Child Porn Charges Stem From Memory-Chip Seizure

Rhett Pardon
LOS ANGELES — Four loaded memory sticks containing images of sexually explicit images was all it took for U.S. Customs and Border Protection officers at Los Angeles International Airport to arrest a San Diego man on child porn charges.

Edilberto Datan, 60, was taken into custody earlier this month as he returned from a two-month trip to his native Philippines.

U.S. Immigration and Customs Enforcement authorities said a review of the material on the memory sticks — three taped inside a jeans pocket in his luggage and one inside his digital camera — showed they contained about 100 sexually explicit images of what are believed to be underage Filipino boys.

The retired auditor was returning from a two-month trip to his native Philippines and later indicted on charges of child sex tourism and producing, importing and possessing child porn.

The day after his arrest, federal agents obtained a warrant to search his San Diego home, where they seized Datan’s amassed collection of child porn, including more than a dozen boxes of images of child erotica and child porn, ICE authorities say.

When ICE agents queried Datan about the images, he said the boys were part of a Filipino dance troupe that he often attended.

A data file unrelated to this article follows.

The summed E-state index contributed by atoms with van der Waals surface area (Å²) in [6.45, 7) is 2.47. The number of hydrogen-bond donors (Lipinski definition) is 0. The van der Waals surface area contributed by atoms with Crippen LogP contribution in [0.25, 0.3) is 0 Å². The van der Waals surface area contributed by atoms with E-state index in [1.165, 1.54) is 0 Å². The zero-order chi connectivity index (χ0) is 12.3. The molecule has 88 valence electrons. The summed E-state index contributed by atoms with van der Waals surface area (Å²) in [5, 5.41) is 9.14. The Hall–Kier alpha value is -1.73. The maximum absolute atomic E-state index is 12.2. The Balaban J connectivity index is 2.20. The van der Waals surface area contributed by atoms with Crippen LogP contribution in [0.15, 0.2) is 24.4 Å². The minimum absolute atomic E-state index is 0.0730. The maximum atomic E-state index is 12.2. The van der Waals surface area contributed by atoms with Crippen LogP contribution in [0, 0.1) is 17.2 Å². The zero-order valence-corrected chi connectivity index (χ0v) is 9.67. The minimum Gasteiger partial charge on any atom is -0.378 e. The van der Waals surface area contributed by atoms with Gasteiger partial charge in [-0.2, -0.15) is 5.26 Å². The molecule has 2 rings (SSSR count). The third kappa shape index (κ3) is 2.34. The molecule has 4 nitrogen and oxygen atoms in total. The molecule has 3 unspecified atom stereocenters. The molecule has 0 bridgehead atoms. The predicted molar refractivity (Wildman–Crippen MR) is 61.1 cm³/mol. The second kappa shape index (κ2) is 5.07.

Datan said the boys from the troupe would come to his hostel room after their shows to visit and shower, but he denied having any inappropriate sexual contact with them.

Authorities said Datan was a volunteer at a community center in the San Diego area and also reportedly worked with troubled youths.

Datan's arrest is part of Operation Predator, an ongoing ICE enforcement initiative launched last year to identify, investigate, arrest and, in the case of foreign nationals, deport child sex predators.

Two of the charges against Datan — those involving child sex tourism and producing child porn abroad — were brought under provisions of the recently passed Protect Act, ICE authorities said.

The Protect Act substantially strengthened federal laws against predatory crimes involving children outside the United States. It boosted the penalties in those types of cases and modified the burden of proof requirements for federal prosecutors to bring charges.

"One of the sad realities of these cases is that when people go to other countries to prey on poor children, they are laboring under the mistaken notion they are outside the reach of the law," U.S. Attorney Debra W. Yang said in a statement. "Any abuse of children by American citizens is a crime, and we will prosecute pedophiles to the fullest extent of the law."